Photo by Nebraska Unicameral
Gov. Pete Ricketts got his way Wednesday as all his line-item vetoes survived override motions from the Legislature.Ricketts acted on the state's mainline budget bill Monday with line-item vetoes that amounted to $56.5 million in budget cuts.
Most of the governor's cuts reduced specific state programs' budgets by 0.5 percent, although some received more of a cut while a handful were protected.
Among the most controversial cuts were to probation services, juvenile justice, state and community colleges, the University of Nebraska, and major cuts in the Department of Health and Human Services.
The first override motion, introduced by Sen. John Stinner of Gering, was intended to return funds to probation services.
Sen. Kate Bolz of Lincoln argued that the courts need this money to hire probation staff. She said without proper probation, Nebraska will end up paying more as criminal recidivism would rise.
The motion failed with a 23-25 vote, seven votes short of a successful override.
Of Ricketts' $56.5 million in reductions over the biennium (next two years), more than $34 million came from the Department of Health and Human Services.
Stinner addressed this with a motion to override gubernatorial cuts to behavioral health aid, medical assistance and developmental disability aid.
Sen. Bob Krist of Omaha said he knew how many senators were going to vote against the override motions, and it would be very hard to pass any motions. But Krist gave an impassioned speech to sway the opposition about healthcare.
"These are healthcare services of the most fragile of our population," Krist said. "This is what government is about, providing for those who can't provide for themselves."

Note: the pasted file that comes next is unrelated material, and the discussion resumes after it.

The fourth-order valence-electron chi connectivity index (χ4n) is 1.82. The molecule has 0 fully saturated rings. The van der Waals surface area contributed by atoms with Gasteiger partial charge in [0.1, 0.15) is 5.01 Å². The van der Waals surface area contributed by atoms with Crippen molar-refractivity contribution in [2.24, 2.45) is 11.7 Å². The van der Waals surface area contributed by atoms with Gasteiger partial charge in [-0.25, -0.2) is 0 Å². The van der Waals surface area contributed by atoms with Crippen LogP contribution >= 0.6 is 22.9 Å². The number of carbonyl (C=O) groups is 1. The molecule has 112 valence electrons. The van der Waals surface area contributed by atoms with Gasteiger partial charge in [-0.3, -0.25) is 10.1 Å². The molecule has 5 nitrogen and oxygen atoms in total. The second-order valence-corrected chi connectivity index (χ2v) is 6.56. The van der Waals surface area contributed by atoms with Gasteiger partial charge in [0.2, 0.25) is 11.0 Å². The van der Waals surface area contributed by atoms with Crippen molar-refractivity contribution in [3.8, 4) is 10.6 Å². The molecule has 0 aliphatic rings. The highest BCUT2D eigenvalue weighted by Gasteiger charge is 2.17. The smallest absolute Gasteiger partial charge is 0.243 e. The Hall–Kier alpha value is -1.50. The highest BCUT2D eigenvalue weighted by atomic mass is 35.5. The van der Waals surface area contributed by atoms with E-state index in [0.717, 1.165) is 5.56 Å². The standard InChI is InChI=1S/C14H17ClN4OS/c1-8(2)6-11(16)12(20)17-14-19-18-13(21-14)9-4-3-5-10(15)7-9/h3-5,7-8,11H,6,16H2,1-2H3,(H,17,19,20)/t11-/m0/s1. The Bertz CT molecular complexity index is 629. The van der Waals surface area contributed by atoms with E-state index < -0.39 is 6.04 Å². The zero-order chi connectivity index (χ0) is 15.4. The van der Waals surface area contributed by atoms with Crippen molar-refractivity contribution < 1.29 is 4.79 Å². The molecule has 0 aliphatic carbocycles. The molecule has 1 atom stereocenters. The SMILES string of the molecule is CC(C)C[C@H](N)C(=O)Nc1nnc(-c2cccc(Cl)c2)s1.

After many more passionate speeches, the motion fell short again, 27-21. Senators then started pulling their motions, realizing that they wouldn't have the votes.
Several other motions were made later to restore full funds to individual programs, but all failed or were withdrawn.
Sen. Mike Groene of North Platte, one of the senators to vote no on every motion, explained his position to the Legislature. He said he would've supported cuts in other areas like the water sustainability program but said overspending made Ricketts play his hand.
"The governor had no choice," Groene said. "He took the options away from you."
Another opposing lawmaker, Sen. Lou Ann Linehan of Elkhorn, said in a press release that cuts should have been made education.
She said the $44 million to teacher's retirement was too much.
She also said funding for K-12 education increased by 2.3 percent, while "everyone else has been asked to make cuts."
Sen. Ernie Chambers of Omaha ended debate for the day with an attack on the senators who voted no. But it was Ricketts who won the day, sustaining all the vetoes on the state's budget.